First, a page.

How to choose between straight-line depreciation and accelerated depreciation methods

How to choose between straight-line depreciation and accelerated depreciation methods?

Long-term assets, also known as non-current assets, are used to produce goods or to supply services, rentals, or administrative purposes. They can be tangible or intangible and are expected to benefit the company for over one year. The most common long-term assets for SMEs are:

  • Property, Plant, and Equipment (In short: PPE): land, buildings, machinery, fixtures, and vehicles
  • Intangible assets: trademarks, patents, licenses, customer lists, franchises, etc.
The difference between tangible and intangible long-term assets

This article explains how long-term tangible assets can be depreciated and intangible assets are amortized. The straight-line depreciation and accelerated depreciation method are covered as well as the unit-of-production method.

1. Long-term tangible assets are depreciated and intangible assets are amortized

Both PPE and intangibles can represent significant value because these assets benefit a company for over one year. Tangible assets are assets with physical substance while intangible assets are non-monetary assets that lack physical substance.

What both PPE and intangibles have in common is that they represent costs that the company has already incurred. These costs were capitalized and recognized as an asset instead of having them immediately expensed through the income statement. For example, if a company purchases long-term assets such as utility vehicles for a purchase price of $1 million, it can reasonably be expected that these vehicles will generate benefits for the company over several years. This period is what we call the useful life of the vehicles. You can also think of it as the life expectancy of the vehicles.

By recording the vehicles as an asset of $1 million instead of recording a $1 million expense, the company’s profit is not affected by the total invoice in the year of purchase. Instead, the purchase price is systematically and rationally spread over time. If the entire expense had been recorded in one-time, the company’s operating profit would have been $1 million lower. By capitalizing the vehicles, the purchase price is expensed over multiple periods. This results in an increased profit in the year of purchase. On the flip side, it lowers the profitability in future periods.

1.1. Fixed assets

A company recognizes fixed assets at their historical cost in the balance sheet. The distribution of the historical cost of PPE over its useful life is called depreciation. Every year the company will record a portion of the historical cost as a depreciation charge in the income statement. By consequence, the carrying value of the asset, also known as the book value, is reduced each year by the depreciation charge until the asset is fully depreciated. The carrying value is equal to the historical cost minus the total depreciation.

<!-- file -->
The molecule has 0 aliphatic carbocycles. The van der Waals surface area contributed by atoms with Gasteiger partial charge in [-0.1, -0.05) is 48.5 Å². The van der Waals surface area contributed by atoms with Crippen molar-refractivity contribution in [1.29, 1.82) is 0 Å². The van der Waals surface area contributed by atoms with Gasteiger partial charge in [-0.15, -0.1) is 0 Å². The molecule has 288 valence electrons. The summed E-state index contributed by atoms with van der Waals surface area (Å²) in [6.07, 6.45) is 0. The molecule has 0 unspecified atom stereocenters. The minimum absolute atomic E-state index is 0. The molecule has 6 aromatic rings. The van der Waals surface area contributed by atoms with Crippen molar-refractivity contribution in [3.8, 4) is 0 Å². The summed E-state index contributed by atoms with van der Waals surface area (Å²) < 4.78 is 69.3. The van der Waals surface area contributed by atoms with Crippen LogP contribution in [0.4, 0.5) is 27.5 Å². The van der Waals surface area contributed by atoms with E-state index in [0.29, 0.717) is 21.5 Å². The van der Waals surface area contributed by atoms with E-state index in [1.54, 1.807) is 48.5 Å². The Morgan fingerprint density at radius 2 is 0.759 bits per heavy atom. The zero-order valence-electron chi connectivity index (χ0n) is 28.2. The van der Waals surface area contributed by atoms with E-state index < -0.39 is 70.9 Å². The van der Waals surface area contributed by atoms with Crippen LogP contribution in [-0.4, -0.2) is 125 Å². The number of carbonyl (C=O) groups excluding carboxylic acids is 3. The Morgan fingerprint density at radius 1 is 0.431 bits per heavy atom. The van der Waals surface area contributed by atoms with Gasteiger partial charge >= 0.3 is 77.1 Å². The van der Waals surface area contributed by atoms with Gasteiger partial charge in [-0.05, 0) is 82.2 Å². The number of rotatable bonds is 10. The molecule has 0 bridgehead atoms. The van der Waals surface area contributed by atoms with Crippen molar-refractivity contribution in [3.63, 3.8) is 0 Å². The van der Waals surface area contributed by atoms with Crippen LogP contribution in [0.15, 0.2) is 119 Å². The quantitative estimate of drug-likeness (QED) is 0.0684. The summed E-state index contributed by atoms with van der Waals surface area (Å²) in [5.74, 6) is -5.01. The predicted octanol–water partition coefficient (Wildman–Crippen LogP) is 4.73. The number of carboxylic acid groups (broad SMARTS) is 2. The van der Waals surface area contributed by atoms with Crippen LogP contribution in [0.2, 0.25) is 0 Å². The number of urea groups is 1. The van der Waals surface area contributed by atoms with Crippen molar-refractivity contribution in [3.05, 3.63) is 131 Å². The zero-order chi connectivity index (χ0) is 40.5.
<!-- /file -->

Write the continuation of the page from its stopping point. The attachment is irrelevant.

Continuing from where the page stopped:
Land is also a tangible asset, but it is not depreciated because it is considered to have an infinite useful life.

1.2. Intangibles

Intangible assets are identifiable, non-monetary assets without physical presence. They are essentially intellectual property rights such as trademarks, licenses, or patents.

The cost of intangible assets, just like tangible assets, is also distributed over their useful life. This is also known as amortization.

Goodwill is a notable exception. It arises because of a business combination. It represents the excess purchase price that was paid to purchase another company. It has an indefinite useful life, and it cannot be amortized. Instead, it is annually tested for impairment.

1.3. Summary table

The following table provides you with a quick overview and some common terminology.

Asset depreciation and amortization summary table

2. Fixed assets: straight-line depreciation and accelerated depreciation methods

Several depreciation methods exist to spread the fixed assets’ expenses over their useful life. A company should choose the depreciation method that best reflects when the company will enjoy the economic benefits associated with the asset.

They fall into three broad categories:

  • Straight-line depreciation method
  • Accelerated depreciation method
  • Units-of-production method

Assume that company X bought a machine for $15,000 with an expected residual value of $1,000 and an estimated useful life of 5 years. The company depreciates the asset based on the straight-line method. Before we can calculate the depreciation expense, we need to determine the depreciable base. It can be found by simply subtracting the salvage value, also called the residual value, from the historical cost.